The word Ruby is synonymous with red and it is the most famous red colored gemstone there is, as no other red gem comes close to it’s deep red color.
But what makes a Ruby red? All gemstones are made up of minerals and trace elements, and chromium is the trace element that causes Ruby’s red color. Did you know that Rubies and Sapphires are actually the same mineral, just different colors? It’s true, Sapphires are exactly the same mineral species except trace amounts of iron and titanium create it’s famous blue color! They’re cousins essentially.
Rubies command the highest prices per carat out of any gemstone, including diamonds. This is because gem grade material is so scarce, making gem quality Rubies the most valuable gemstones in the marketplace. Here’s a fact, $32.4 MILLION is the record selling price of one Ruby! “On May 12, 2015, a 25.59-carat ruby ring sold for $1,266,901 per carat, setting a new record at auction for a colored gemstone.” Now that’s a stone I’d love to see.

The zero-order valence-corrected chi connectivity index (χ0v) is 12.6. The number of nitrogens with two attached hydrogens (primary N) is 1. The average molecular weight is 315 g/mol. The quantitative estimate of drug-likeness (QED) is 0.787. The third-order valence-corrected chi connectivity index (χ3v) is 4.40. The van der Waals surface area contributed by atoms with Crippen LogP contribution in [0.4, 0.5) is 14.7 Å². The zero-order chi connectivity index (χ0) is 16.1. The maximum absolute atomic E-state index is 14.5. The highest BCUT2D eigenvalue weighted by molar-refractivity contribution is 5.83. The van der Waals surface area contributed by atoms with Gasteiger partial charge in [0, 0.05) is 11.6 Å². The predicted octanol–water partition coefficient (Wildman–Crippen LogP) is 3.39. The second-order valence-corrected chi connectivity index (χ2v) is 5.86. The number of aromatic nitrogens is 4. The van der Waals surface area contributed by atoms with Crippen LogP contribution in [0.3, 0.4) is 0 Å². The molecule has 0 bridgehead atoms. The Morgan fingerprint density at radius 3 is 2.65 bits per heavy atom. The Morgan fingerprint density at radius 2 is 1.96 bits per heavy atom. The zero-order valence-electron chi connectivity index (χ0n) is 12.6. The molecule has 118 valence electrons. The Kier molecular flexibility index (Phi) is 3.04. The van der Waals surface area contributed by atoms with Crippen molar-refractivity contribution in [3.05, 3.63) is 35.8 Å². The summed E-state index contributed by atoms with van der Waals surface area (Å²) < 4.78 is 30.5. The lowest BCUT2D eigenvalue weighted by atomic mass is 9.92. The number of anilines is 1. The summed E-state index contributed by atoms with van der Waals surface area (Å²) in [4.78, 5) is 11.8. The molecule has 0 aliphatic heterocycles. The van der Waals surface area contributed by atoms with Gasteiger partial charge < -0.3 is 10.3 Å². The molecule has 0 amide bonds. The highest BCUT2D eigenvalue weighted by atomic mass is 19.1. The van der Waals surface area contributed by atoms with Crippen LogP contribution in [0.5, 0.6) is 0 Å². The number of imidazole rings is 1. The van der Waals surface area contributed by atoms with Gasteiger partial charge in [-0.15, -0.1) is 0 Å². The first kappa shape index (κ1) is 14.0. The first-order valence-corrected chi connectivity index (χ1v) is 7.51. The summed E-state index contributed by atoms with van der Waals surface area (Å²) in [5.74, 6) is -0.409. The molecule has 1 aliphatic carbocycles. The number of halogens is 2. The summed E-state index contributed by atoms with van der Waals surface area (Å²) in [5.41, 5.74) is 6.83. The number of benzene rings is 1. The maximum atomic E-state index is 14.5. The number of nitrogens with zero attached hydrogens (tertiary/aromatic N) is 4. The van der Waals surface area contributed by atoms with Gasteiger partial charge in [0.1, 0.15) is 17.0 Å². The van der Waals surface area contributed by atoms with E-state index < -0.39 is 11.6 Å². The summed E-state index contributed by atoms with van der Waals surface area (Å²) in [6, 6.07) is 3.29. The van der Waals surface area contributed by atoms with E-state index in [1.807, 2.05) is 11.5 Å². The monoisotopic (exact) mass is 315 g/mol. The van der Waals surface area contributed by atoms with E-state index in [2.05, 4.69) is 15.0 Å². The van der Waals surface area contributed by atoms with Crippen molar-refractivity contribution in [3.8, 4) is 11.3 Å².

Historically the finest Rubies came from Mynmar, formally known as Burma and if you came across a “Burmese Ruby,” it would be the finest red color available. “Pigeon’s Blood” is how that color is described because apparently its color matches exactly the blood drawn from a freshly killed pigeon…Macabre, no?
Rubies are also one of the most durable gemstones out there, being a 9 on the Mohs scale of hardness, only second from a Diamond. Rubies would last a lifetime of everyday wear, so they are very well suited to being set in a ring.
If you were born in July, then you are very lucky to have Ruby as your birthstone! I can’t think of a better stone that makes me think of warm summer days and beachy sunsets.